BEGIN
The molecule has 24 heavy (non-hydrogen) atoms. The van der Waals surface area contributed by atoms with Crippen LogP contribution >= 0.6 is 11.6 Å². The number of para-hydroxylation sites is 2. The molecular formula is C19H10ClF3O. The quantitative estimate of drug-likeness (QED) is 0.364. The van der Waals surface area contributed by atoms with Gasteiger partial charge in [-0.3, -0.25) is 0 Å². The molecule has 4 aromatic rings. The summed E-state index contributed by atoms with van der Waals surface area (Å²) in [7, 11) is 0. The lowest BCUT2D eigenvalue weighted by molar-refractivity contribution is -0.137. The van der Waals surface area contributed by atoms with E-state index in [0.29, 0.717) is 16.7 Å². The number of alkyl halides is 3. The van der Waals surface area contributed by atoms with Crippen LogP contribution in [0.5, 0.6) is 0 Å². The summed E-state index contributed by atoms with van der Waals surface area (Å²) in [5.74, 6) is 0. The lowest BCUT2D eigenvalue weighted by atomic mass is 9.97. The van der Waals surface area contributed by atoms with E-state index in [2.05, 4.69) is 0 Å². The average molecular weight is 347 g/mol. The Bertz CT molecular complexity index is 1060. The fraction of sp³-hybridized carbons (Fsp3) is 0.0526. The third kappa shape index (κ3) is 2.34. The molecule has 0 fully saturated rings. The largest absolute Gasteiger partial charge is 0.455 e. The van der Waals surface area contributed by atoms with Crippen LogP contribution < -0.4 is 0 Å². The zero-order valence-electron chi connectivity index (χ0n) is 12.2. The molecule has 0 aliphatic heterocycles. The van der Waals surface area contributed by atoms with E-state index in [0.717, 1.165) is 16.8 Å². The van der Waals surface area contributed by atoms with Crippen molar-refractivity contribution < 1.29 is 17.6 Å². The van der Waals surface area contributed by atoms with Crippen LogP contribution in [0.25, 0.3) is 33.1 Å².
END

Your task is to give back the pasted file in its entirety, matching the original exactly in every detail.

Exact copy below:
The molecule has 24 heavy (non-hydrogen) atoms. The van der Waals surface area contributed by atoms with Crippen LogP contribution >= 0.6 is 11.6 Å². The number of para-hydroxylation sites is 2. The molecular formula is C19H10ClF3O. The quantitative estimate of drug-likeness (QED) is 0.364. The van der Waals surface area contributed by atoms with Gasteiger partial charge in [-0.3, -0.25) is 0 Å². The molecule has 4 aromatic rings. The summed E-state index contributed by atoms with van der Waals surface area (Å²) in [7, 11) is 0. The lowest BCUT2D eigenvalue weighted by molar-refractivity contribution is -0.137. The van der Waals surface area contributed by atoms with E-state index in [0.29, 0.717) is 16.7 Å². The number of alkyl halides is 3. The van der Waals surface area contributed by atoms with Crippen LogP contribution in [0.5, 0.6) is 0 Å². The summed E-state index contributed by atoms with van der Waals surface area (Å²) in [5.74, 6) is 0. The lowest BCUT2D eigenvalue weighted by atomic mass is 9.97. The van der Waals surface area contributed by atoms with E-state index in [2.05, 4.69) is 0 Å². The average molecular weight is 347 g/mol. The Bertz CT molecular complexity index is 1060. The fraction of sp³-hybridized carbons (Fsp3) is 0.0526. The third kappa shape index (κ3) is 2.34. The molecule has 0 fully saturated rings. The largest absolute Gasteiger partial charge is 0.455 e. The van der Waals surface area contributed by atoms with Crippen LogP contribution < -0.4 is 0 Å². The zero-order valence-electron chi connectivity index (χ0n) is 12.2. The molecule has 0 aliphatic heterocycles. The van der Waals surface area contributed by atoms with E-state index in [0.717, 1.165) is 16.8 Å². The van der Waals surface area contributed by atoms with Crippen molar-refractivity contribution < 1.29 is 17.6 Å². The van der Waals surface area contributed by atoms with Crippen LogP contribution in [0.25, 0.3) is 33.1 Å².